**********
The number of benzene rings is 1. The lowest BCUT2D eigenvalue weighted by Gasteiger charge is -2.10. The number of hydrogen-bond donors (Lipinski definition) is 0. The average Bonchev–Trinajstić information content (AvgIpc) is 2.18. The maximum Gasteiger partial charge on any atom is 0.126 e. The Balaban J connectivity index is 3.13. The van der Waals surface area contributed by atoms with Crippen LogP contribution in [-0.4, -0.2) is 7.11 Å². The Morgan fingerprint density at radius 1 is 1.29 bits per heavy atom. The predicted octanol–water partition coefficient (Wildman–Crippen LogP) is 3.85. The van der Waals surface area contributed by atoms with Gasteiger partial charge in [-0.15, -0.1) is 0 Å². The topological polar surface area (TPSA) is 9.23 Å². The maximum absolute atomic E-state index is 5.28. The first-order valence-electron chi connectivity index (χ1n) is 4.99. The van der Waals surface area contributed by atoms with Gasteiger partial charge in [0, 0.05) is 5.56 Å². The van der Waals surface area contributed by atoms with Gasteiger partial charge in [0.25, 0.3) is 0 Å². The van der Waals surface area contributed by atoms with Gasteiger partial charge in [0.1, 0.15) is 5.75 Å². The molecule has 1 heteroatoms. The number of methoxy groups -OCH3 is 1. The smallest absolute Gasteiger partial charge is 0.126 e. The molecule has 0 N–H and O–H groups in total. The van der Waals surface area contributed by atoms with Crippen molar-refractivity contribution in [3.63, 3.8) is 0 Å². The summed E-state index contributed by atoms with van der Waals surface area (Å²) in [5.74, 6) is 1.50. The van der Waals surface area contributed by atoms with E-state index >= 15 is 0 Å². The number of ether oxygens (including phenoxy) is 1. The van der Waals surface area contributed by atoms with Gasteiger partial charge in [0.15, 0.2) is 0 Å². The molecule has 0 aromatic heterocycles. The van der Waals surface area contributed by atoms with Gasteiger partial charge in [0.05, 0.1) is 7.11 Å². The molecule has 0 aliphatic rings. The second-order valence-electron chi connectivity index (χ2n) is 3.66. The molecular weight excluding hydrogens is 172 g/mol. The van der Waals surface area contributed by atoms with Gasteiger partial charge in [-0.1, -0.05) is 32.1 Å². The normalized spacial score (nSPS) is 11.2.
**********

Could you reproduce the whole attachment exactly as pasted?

The number of benzene rings is 1. The lowest BCUT2D eigenvalue weighted by Gasteiger charge is -2.10. The number of hydrogen-bond donors (Lipinski definition) is 0. The average Bonchev–Trinajstić information content (AvgIpc) is 2.18. The maximum Gasteiger partial charge on any atom is 0.126 e. The Balaban J connectivity index is 3.13. The van der Waals surface area contributed by atoms with Crippen LogP contribution in [-0.4, -0.2) is 7.11 Å². The Morgan fingerprint density at radius 1 is 1.29 bits per heavy atom. The predicted octanol–water partition coefficient (Wildman–Crippen LogP) is 3.85. The van der Waals surface area contributed by atoms with Gasteiger partial charge in [-0.15, -0.1) is 0 Å². The topological polar surface area (TPSA) is 9.23 Å². The maximum absolute atomic E-state index is 5.28. The first-order valence-electron chi connectivity index (χ1n) is 4.99. The van der Waals surface area contributed by atoms with Gasteiger partial charge in [0, 0.05) is 5.56 Å². The van der Waals surface area contributed by atoms with Gasteiger partial charge in [0.25, 0.3) is 0 Å². The van der Waals surface area contributed by atoms with Gasteiger partial charge in [0.1, 0.15) is 5.75 Å². The molecule has 1 heteroatoms. The number of methoxy groups -OCH3 is 1. The smallest absolute Gasteiger partial charge is 0.126 e. The molecule has 0 N–H and O–H groups in total. The van der Waals surface area contributed by atoms with Crippen molar-refractivity contribution in [3.63, 3.8) is 0 Å². The summed E-state index contributed by atoms with van der Waals surface area (Å²) in [5.74, 6) is 1.50. The van der Waals surface area contributed by atoms with E-state index >= 15 is 0 Å². The number of ether oxygens (including phenoxy) is 1. The van der Waals surface area contributed by atoms with Gasteiger partial charge in [0.15, 0.2) is 0 Å². The molecule has 0 aromatic heterocycles. The van der Waals surface area contributed by atoms with Gasteiger partial charge in [0.05, 0.1) is 7.11 Å². The molecule has 0 aliphatic rings. The second-order valence-electron chi connectivity index (χ2n) is 3.66. The molecular weight excluding hydrogens is 172 g/mol. The van der Waals surface area contributed by atoms with Gasteiger partial charge in [-0.1, -0.05) is 32.1 Å². The normalized spacial score (nSPS) is 11.2.